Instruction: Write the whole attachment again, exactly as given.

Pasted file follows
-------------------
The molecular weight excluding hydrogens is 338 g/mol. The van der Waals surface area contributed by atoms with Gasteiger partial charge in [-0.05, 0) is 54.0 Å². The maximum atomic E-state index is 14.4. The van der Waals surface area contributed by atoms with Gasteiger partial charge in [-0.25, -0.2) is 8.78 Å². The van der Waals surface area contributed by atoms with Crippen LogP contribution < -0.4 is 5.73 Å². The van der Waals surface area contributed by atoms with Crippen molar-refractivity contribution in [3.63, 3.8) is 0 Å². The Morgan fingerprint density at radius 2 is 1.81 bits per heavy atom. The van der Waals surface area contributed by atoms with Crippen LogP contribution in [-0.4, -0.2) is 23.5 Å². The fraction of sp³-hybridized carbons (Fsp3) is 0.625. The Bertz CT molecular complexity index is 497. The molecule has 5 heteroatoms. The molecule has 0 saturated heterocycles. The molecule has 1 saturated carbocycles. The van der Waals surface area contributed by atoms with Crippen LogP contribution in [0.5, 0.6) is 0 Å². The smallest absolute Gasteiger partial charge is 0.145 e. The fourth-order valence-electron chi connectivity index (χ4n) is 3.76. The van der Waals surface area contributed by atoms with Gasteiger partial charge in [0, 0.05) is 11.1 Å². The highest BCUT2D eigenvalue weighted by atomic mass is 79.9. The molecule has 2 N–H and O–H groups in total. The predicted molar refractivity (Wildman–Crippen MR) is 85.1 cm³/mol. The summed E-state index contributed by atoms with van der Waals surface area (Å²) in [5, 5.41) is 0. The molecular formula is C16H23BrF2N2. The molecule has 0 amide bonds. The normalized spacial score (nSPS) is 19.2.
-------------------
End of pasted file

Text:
The molecular weight excluding hydrogens is 338 g/mol. The van der Waals surface area contributed by atoms with Gasteiger partial charge in [-0.05, 0) is 54.0 Å². The maximum atomic E-state index is 14.4. The van der Waals surface area contributed by atoms with Gasteiger partial charge in [-0.25, -0.2) is 8.78 Å². The van der Waals surface area contributed by atoms with Crippen LogP contribution < -0.4 is 5.73 Å². The van der Waals surface area contributed by atoms with Crippen molar-refractivity contribution in [3.63, 3.8) is 0 Å². The Morgan fingerprint density at radius 2 is 1.81 bits per heavy atom. The van der Waals surface area contributed by atoms with Crippen LogP contribution in [-0.4, -0.2) is 23.5 Å². The fraction of sp³-hybridized carbons (Fsp3) is 0.625. The Bertz CT molecular complexity index is 497. The molecule has 5 heteroatoms. The molecule has 0 saturated heterocycles. The molecule has 1 saturated carbocycles. The van der Waals surface area contributed by atoms with Crippen LogP contribution in [0.5, 0.6) is 0 Å². The smallest absolute Gasteiger partial charge is 0.145 e. The fourth-order valence-electron chi connectivity index (χ4n) is 3.76. The van der Waals surface area contributed by atoms with Gasteiger partial charge in [0, 0.05) is 11.1 Å². The highest BCUT2D eigenvalue weighted by atomic mass is 79.9. The molecule has 2 N–H and O–H groups in total. The predicted molar refractivity (Wildman–Crippen MR) is 85.1 cm³/mol. The summed E-state index contributed by atoms with van der Waals surface area (Å²) in [5, 5.41) is 0. The molecular formula is C16H23BrF2N2. The molecule has 0 amide bonds. The normalized spacial score (nSPS) is 19.2.